Time Traveling Book for Kids


Susan has found a a great book for all of the kids out there ready for a little time traveling. Here is her latest book review:

A Street Through Time: A 12,000-Year Walk Through History, written by Dr. Anne Millard, illustrated by Steve Noon.

One of the toughest things to teach kids is the concept of time. I’m not talking about the desperate “five minutes, one minute, now, now, I really mean it, NOW!” to get your offspring out the door for school. I mean giving your children a sense of the past, the ability to understand that an awful lot happened in the world before they were born.

Just telling kids that a building is “even older than Granddad!” gets tired quickly, especially for Granddad. So it might be time to reach for A Street Through Time: A 12,000-Year Walk Through History.

Each page of the book shows the same “street” during a different era, from a small, stone-age farming settlement in 10,000 B.C. to a modern city. The colorful illustrations stretch across both oversized pages, and every inch is necessary – each tiny person, depicted in careful detail, is doing something interesting. Early farmers hunt with bows and arrows, while Victorian city-dwellers arrive at a train station and buy cloth in a store. Many of the buildings have the walls “cut away” so the interiors are visible. Each page gets more and more crowded as the bucolic landscape is edged out by factories and apartment buildings and the people multiply.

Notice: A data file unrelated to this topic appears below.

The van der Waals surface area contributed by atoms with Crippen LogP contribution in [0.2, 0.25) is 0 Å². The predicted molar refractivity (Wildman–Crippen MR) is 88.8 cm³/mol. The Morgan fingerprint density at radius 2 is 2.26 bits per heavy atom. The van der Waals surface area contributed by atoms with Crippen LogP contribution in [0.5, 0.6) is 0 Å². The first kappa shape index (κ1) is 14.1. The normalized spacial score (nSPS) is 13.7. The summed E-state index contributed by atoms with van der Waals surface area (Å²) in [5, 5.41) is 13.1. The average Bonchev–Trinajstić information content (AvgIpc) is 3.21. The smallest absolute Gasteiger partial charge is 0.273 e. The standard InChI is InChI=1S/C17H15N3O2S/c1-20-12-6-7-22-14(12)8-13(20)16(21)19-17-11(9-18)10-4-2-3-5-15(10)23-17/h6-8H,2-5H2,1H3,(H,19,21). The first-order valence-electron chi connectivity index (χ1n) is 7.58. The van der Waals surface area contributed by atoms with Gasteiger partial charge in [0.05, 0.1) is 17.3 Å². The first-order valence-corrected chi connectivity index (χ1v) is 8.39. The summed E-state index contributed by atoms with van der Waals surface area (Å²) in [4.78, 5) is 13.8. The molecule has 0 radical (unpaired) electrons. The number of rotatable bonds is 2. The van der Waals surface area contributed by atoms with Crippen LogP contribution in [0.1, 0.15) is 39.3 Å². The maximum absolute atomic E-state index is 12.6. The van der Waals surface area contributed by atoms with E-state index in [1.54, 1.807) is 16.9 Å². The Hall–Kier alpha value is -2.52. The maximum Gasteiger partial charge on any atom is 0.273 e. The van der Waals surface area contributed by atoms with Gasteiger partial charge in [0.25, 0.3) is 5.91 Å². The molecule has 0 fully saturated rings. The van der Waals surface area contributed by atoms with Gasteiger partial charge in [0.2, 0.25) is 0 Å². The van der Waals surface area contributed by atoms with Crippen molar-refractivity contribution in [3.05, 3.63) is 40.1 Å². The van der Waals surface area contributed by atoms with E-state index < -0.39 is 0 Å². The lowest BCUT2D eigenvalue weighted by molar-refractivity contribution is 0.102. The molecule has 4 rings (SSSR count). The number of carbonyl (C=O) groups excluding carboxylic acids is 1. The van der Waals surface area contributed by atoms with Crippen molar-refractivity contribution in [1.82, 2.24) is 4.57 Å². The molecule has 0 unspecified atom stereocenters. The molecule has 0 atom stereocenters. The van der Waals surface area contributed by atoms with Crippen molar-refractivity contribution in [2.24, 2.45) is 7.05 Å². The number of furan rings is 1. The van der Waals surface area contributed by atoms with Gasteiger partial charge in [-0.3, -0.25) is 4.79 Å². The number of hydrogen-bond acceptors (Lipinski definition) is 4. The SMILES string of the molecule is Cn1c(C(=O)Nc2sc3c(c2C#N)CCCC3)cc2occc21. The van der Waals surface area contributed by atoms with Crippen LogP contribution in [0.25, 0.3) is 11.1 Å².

It’s possible to spend minutes or much, much longer on each page, depending on the age and attention span of your child. For younger children, this is definitely a “reach” book, although they might enjoy looking at the animals, boats, and trains. Older kids will love comparing the different houses, clothes, and technologies of each era. The toilets and bathrooms (or lack thereof) may be especially fascinating. It’s also fun to find Henry Hyde, a “time traveler” from a present day museum, on each page, à la Where’s Waldo?.

A Street Through Time, however, does contain some violent and unsavory elements, though fewer than most Where’s Waldo? books. Several of the streets are destroyed by wars, and one page depicts a plague. Hunters shoot animals, factories pollute the sky, and people are wounded. You’re the best judge of whether your child can handle a less-varnished view of history. If they – and you – can, the trip is worth it.

Susan Fry is a writer and mother in the San Francisco Bay Area. She’s written for Stanford Magazine, salon, the San Jose Mercury News, and many other publications.

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